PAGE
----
The National Minority Quality Forum (NMQF) is also attempting to fill the diversity discrepancy. NMQF is a nonprofit research and educational organization focused on improving healthcare to high-risk ethnic populations by integrating data and expert initiatives to eliminate health disparities. "We have billions of patient records to help us understand who and where populations are that have diseases, and rare diseases that hit Americans," says Gary Puckrein, Ph.D., president and chief executive officer. Between the years 2000-2014, NMQF collected data on how many people at specific zip codes had particular diseases, such as diabetes, HIV, and hepatitis C, and who treated them. Sponsors can now use this data to help facilitate trial recruitment. In addition, NMQF and the Pharmaceutical Research and Manufacturers of America (PhRMA) launched "I'm In," a national education program designed to engage underrepresented populations and communicate the value of clinical trials. This program also connects with prominent local figures and care providers to encourage minority patients to enroll.
The importance of diversity in clinical trial participants has been known for some time. Yet, a minority, and sometimes a gender, gap still remains a major issue—a problem we can only expect to increase in magnitude as medicines become more precise and tailored to individual genomes. Increasing the participation of all minorities and women in clinical trials is vitally important in order to generate knowledge about new therapies and improve the generalizability of medicine. Increasing minority participation in clinical trials should be a top priority throughout the health care system.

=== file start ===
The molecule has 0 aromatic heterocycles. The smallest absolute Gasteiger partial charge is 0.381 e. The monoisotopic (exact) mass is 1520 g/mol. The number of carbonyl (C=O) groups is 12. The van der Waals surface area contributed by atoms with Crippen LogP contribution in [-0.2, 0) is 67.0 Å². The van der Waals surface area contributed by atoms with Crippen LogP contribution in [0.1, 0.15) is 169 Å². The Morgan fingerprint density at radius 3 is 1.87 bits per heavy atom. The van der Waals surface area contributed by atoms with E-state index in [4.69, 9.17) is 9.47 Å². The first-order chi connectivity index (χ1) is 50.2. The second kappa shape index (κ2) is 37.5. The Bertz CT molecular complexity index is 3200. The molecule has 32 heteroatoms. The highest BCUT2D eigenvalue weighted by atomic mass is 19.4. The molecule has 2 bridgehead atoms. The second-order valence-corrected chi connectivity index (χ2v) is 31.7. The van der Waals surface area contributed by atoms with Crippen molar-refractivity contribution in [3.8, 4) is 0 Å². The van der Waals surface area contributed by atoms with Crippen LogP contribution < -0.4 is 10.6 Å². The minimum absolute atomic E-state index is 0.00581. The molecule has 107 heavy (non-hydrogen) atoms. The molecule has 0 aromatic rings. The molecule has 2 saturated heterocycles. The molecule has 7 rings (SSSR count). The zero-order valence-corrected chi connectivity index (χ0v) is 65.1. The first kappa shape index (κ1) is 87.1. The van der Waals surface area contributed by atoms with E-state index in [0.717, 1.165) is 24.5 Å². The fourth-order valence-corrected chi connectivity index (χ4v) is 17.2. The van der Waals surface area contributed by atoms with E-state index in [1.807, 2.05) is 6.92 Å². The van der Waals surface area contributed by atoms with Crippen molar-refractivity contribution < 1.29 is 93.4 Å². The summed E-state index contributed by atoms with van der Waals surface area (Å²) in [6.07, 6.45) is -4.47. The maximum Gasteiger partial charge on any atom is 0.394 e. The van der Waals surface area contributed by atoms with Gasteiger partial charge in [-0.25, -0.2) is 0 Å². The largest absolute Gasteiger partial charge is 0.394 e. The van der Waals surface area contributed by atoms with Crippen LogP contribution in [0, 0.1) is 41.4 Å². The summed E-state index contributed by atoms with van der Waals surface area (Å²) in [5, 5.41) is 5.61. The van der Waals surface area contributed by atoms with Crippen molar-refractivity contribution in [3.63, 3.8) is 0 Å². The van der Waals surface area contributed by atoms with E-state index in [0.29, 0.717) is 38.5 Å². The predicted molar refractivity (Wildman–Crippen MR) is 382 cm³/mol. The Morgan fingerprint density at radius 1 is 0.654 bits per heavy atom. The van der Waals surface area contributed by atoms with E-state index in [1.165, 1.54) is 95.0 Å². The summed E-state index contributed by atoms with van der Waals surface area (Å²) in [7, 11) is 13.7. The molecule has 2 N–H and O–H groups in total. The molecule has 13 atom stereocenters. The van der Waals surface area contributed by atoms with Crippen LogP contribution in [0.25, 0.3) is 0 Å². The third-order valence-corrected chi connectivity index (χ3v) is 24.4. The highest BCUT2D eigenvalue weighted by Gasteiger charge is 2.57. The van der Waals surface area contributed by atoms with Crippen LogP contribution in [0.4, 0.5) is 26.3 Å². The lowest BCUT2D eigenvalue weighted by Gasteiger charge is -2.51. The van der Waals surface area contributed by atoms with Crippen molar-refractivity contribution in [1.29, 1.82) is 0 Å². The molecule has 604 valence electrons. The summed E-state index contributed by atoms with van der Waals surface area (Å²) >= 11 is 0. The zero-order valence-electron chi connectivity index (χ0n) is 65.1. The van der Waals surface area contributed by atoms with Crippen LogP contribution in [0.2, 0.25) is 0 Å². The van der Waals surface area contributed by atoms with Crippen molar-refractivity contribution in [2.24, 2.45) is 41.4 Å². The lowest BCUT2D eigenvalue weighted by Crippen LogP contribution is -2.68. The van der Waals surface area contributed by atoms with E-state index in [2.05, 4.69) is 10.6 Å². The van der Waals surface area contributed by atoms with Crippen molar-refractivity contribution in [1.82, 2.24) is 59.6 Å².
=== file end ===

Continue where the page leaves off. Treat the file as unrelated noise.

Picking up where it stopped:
Fortunately, steps are being taken by a variety of industry stakeholders in order to effectively close the diversity gap in clinical trials. But in order to close the diversity gap, we need more companies and public agencies to throw their weight behind initiatives like these. These steps will help the industry to more effectively develop medicines, to diminish minority health disparities and to achieve a stronger overall public health benefit.
Sujay Jadhav, CEO of goBalto, has more than 20 years of experience at leading Silicon Valley software providers, with a life-sciences focus. Jadhav was most recently senior vice president of global corporate strategy and development at Model N, where he filled multiple roles, from corporate development to overseeing their life-sciences analytics and SaaS business unit. His career has also included strategic consulting at Booz Allen Hamilton, product strategy at CommerceOne and general management roles at Singapore Telecom. He received his undergraduate degree from the University of South Australia and an MBA from Harvard University.
Article originally published in Pharmaceutical Outsourcing, November 2016